Condominium developers are focusing on clearing out their unsold inventory while the housing market continues to attract end-user buyers. The Work-From-Home policy, transportation route expansions and health-conscious living will become major factors in shaping the New Normal in the Thai residential market as a result of the COVID-19 outbreak, according to CBRE, a leading international property consultant.
Ms. Aliwassa Pathnadabutr, Managing Director of CBRE Thailand, commented that since 2019, the condominium market has been affected by the Baht currency issue and the loan-to-value (LTV) measures. Later, there were signs of market recovery and better understanding of the new Land and Building Tax regulations, but the sudden arrival of the COVID-19 pandemic has dampened the market, especially during March and April 2020. Even without the outbreak, the condominium market will develop equilibrium where the supply gradually slows down. The good news is almost no new supply is coming in to compete with the existing ones. The developers have turned their focus on selling their unsold off-plan and completed projects. On the other hand, the single-detached housing market is less affected compared to the condominium market. The overall housing market has no speculative demand as most buyers are end-users who want to buy for their own living. After the Thai government has relaxed its lockdown measures in the second phase, we now see more buyers visiting sales galleries and the sales performance is almost at the same level as pre-COVID-19.
Ms. Artitaya Kasemlawan, Director of Advisory & Transaction Services - Residential Sales, CBRE Thailand, also gave an insight on each buyer segment in the residential market, revealing that the number of foreign buyers, especially the Chinese, has been declining even before COVID-19 due to the currency rate which is a result of the ongoing China-U.S. trade war. The travel restrictions from the virus outbreak also contributed to this decline. However, demand from this buyer segment remains and they will comprise a major feeder market once the international travel restrictions have been lifted. CBRE has witnessed an increase of Chinese buyers in the luxury condominium market compared to 4-5 years ago when Chinese buyers would buy units in the range of THB 3 – 10 million. The second buyer group consist of short-term speculators that have now disappeared from the scene, accounting for 20-25% of the total number of buyers prior to the outbreak. The third group are end-user buyers who still show continuous demand. This group of buyers now have greater time to consider projects and more developers are unveiling special offers. After the COVID-19 lockdown was lifted, the demand from this group has recovered very quickly to the pre-COVID-19 level.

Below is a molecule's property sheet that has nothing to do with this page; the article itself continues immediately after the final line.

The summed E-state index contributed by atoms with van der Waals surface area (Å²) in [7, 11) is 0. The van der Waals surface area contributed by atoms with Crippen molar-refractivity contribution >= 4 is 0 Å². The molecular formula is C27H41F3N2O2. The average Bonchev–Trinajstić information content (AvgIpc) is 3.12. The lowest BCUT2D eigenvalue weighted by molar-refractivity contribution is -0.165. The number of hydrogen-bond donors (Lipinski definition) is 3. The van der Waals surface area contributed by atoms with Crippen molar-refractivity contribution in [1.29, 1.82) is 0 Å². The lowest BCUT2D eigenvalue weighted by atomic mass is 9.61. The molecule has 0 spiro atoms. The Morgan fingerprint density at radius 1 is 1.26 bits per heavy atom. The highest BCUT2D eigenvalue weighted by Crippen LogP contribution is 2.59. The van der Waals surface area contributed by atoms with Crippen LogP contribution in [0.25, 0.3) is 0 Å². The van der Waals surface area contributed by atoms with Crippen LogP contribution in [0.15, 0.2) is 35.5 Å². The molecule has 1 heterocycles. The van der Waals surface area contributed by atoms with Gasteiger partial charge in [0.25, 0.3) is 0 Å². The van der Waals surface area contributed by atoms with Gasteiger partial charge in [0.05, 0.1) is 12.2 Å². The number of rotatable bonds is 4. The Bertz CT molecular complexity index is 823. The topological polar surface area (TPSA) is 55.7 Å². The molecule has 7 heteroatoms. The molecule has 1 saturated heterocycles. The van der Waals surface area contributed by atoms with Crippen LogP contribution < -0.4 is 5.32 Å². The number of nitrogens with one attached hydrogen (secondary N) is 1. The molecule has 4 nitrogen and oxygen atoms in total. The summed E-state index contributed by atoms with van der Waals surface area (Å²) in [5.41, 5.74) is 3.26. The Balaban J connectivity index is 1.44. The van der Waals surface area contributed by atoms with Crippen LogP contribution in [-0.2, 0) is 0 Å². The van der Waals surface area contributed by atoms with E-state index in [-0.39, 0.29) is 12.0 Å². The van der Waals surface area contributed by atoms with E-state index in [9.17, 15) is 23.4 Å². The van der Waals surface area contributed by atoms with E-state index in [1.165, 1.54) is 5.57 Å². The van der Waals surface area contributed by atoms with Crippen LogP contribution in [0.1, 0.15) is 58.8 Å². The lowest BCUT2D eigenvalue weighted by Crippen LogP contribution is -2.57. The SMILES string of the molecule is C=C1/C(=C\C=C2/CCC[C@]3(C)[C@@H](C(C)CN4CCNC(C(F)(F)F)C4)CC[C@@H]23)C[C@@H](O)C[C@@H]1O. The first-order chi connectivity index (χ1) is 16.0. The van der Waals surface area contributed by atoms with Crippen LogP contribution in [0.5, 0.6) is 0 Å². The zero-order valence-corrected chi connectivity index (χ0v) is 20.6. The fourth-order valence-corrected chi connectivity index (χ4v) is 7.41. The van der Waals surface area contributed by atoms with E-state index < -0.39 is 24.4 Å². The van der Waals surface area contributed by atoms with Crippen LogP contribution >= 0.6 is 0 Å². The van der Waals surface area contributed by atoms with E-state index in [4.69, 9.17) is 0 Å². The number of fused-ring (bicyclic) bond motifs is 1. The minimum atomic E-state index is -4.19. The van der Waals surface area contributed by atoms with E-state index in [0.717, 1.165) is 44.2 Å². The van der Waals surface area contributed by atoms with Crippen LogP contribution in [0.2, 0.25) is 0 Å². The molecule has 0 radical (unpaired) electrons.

Long-term investors make up the fourth group whose focus is the price margin, ready to make a purchase if a unit is cheap. In this situation, end-users and investors are evidently still active in the market.
It is now a buyer’s market whether it be real estate or consumer goods. However, property is a product with a number of factors to consider including each area’s demand and supply, location, design and sales performance of individual projects that will differentiate promotions, especially discounts that are not offered at the same rate. Therefore, buyers will require a considerable amount of time to compare and the sales will gradually progress.
“The recovery of the residential market will be divided into two phases. The first is when business operations resume normally, as many have already begun, but with the international travel restrictions, this period will depend on demand from domestic buyers who are expected to take approximately 1-3 months in decision-making. The essential factor is the overall sentiment of the business sector. If there are stimulus measures to boost spending, the market will recover faster, perhaps in the latter part of the third quarter of 2020. The second phase of the recovery would take place once international travel reopens, beginning with business trips followed by leisure travels, which could be seen in the fourth quarter based on this year’s forecast. This will strictly depend on the government’s policies, availability of a vaccine and the ability to prevent a resurgence of the virus,” Ms. Aliwassa added.
In addition, Ms. Aliwassa also noted the two issues that will be seen as the New Normal for the residential market, “the first one is location which we should keep an eye on. Buyers will choose between the inner city and midtown/suburban areas. As people are spending more time at home and working from home, the need for space usage will increase. Coupled with the mass transportation expansion outside the metropolitan area, some buyers will reconsider their housing choices in terms of value related to usable space. The other New Normal that is expected to continue post COVID-19 is health and environmental care. Developers and designers will have to bear in mind changes in buyers’ behaviours and highlight specifications that advance health and convenience of life of residents when developing a future project such as usable area, air quality and new technologies. CBRE has already witnessed it from past crises where product development was improved in response to changes in demand of the time. Examples include more compact sizes of condominium units; more efficient unit layouts; fully-fitted or fully-furnished provision; and higher quality of specifications. It will be interesting to see how new products in the residential market will be developed in response to the changes in the buyer’s requirements after COVID-19.”